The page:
Macrowine 2021
IVES 9 IVES Conference Series 9 DNA and type of grain: which factor does better explain sensory differences of sessile and pedunculate oaks?

DNA and type of grain: which factor does better explain sensory differences of sessile and pedunculate oaks?


Sessile oak and pedunculate oak have shown several differences of interest for enological purposes. Tannic and aromatic composition among sessile oak or pedonculate oak has been well studied. Sessile oak is generally more aromatic than pedunculated, while the later is more tannic. This scientific point of view is rarely applied to classify oak in cooperages. Most coopers use the type of grain to distinguish wide and thin grain. While the former leads to barrels with less aromas and more tannins, often oriented to alcohols, the later is more aromatic and convenient for wine ageing. Does the traditional cooper grading by grain have a link with species in the chemical expression of oak? A protocol has been built to monitor the effect of the two species from the tree to the barrel, and the wine aged in them. In this study the first results observed during the yard seasoning are presented. Several oak trees from the same plot in the Forêt Domaniale de Saint Palais, France were studied. Recent developments of DNA tests can identify oak species or hybrid (instead of morphological determination that can be approximate). DNA tests were performed on each tree to identify their species. After excluding hybrids, only pure sessile oak and pure pedunculate oak were considered and separated into two batches. Staves were split from each oak batch, classified according to their type of grain and put in the yard for 24 months of seasoning. Chemical, sensory and also wood microflora analyses have been made at the beginning (T0), after 6 months (T6), after 12 months (T12) and after 18 months (T18) of seasoning. Among the sessile oak, two groups can be distinguished. The former is extremely rich in lactones whereas the later is poorer and can be considered as a “neighbor” of pedunculate oak that is poor in lactones but richer in tannins. Pedunculate oak is homogeneous whether its grain is tight or wide. Sessile oak seems to be impacted by the type of grain. The richer group is related to only thin grain while the poorer is made of mainly wide grain. Tastings on oak shavings showed that sessile oak has spicy, fresh and pastry aromas whereas pedunculate oak was acetic. Moreoever the later showed a more important and varied microflora. These first three steps of the yard seasoning have shown that the grain have a true effect on the aromatic composition of sessile oak. Are these differences kept along yard seasoning, barrel making and wine ageing?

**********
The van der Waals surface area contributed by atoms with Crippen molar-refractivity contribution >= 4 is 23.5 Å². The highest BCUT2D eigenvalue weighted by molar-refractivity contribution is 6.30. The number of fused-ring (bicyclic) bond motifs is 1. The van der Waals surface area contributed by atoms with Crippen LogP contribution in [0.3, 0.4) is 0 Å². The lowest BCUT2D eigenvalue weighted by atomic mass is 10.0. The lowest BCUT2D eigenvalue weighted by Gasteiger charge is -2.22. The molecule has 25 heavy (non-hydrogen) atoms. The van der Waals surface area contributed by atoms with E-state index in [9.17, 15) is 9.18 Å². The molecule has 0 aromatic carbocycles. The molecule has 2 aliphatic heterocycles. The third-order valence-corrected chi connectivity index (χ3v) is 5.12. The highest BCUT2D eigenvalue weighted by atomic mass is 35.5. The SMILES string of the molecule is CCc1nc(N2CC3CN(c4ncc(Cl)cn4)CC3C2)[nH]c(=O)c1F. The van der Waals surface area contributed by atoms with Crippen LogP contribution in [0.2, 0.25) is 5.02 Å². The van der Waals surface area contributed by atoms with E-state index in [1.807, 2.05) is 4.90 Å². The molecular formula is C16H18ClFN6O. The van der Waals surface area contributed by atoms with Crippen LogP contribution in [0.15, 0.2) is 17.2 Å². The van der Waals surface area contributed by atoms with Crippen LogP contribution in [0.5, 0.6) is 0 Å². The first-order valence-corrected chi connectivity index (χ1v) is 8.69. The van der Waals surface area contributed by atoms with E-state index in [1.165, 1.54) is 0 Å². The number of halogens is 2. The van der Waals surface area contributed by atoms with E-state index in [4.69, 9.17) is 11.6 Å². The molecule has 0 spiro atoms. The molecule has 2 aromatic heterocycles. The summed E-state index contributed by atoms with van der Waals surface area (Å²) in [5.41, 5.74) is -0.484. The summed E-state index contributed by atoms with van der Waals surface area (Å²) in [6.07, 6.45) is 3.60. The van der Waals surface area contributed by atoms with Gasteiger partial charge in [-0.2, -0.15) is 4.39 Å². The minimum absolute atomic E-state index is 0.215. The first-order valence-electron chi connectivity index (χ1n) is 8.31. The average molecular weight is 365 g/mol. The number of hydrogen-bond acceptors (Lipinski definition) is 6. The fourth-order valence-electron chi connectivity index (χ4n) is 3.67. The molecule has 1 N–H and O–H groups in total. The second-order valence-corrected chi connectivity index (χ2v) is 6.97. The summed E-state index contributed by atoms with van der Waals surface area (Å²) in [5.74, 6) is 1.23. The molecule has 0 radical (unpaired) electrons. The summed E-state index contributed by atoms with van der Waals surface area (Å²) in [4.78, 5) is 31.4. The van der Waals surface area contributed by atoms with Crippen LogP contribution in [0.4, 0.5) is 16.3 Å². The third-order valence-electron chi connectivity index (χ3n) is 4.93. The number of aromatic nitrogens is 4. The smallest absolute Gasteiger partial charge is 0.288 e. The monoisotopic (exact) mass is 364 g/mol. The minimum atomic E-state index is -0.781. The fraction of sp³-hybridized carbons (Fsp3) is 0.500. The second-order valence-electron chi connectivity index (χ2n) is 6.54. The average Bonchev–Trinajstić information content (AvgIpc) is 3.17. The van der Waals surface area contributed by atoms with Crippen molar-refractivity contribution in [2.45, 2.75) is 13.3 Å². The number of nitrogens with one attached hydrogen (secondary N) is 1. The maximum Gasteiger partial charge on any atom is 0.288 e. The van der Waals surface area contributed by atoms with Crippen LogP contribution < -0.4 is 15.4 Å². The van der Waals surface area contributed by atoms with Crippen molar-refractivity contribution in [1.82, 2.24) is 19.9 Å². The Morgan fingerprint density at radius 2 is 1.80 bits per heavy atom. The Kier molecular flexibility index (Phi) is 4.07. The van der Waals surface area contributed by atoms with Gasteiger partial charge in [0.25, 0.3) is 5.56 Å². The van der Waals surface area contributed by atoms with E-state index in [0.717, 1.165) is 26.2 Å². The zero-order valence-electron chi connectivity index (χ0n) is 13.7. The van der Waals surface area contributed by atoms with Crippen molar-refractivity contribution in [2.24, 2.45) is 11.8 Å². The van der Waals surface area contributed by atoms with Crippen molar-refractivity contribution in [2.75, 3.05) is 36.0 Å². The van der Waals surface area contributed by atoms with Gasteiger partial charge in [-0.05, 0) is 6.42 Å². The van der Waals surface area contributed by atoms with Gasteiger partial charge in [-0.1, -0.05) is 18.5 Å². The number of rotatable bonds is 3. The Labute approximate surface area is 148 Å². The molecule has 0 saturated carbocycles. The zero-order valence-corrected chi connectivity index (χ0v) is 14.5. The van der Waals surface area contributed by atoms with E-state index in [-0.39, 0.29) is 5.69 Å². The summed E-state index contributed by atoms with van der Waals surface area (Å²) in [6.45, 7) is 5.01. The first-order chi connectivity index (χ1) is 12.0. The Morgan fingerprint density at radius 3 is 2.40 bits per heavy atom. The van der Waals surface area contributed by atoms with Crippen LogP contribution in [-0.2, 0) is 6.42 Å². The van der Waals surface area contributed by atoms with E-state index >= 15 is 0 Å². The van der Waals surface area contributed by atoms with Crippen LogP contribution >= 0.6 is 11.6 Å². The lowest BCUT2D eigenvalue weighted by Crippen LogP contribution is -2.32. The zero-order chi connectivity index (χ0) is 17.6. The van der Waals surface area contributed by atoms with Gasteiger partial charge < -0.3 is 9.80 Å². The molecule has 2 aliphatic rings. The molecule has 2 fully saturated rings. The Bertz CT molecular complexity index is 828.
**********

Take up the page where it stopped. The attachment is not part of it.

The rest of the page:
Publication date: May 17, 2024

Issue: Macrowine 2016

Type: Poster


Marie Mirabel*, Rémi Teissier du Cros, Vincent Renouf

*Chêne & Cie

Contact the author


IVES Conference Series | Macrowine | Macrowine 2016


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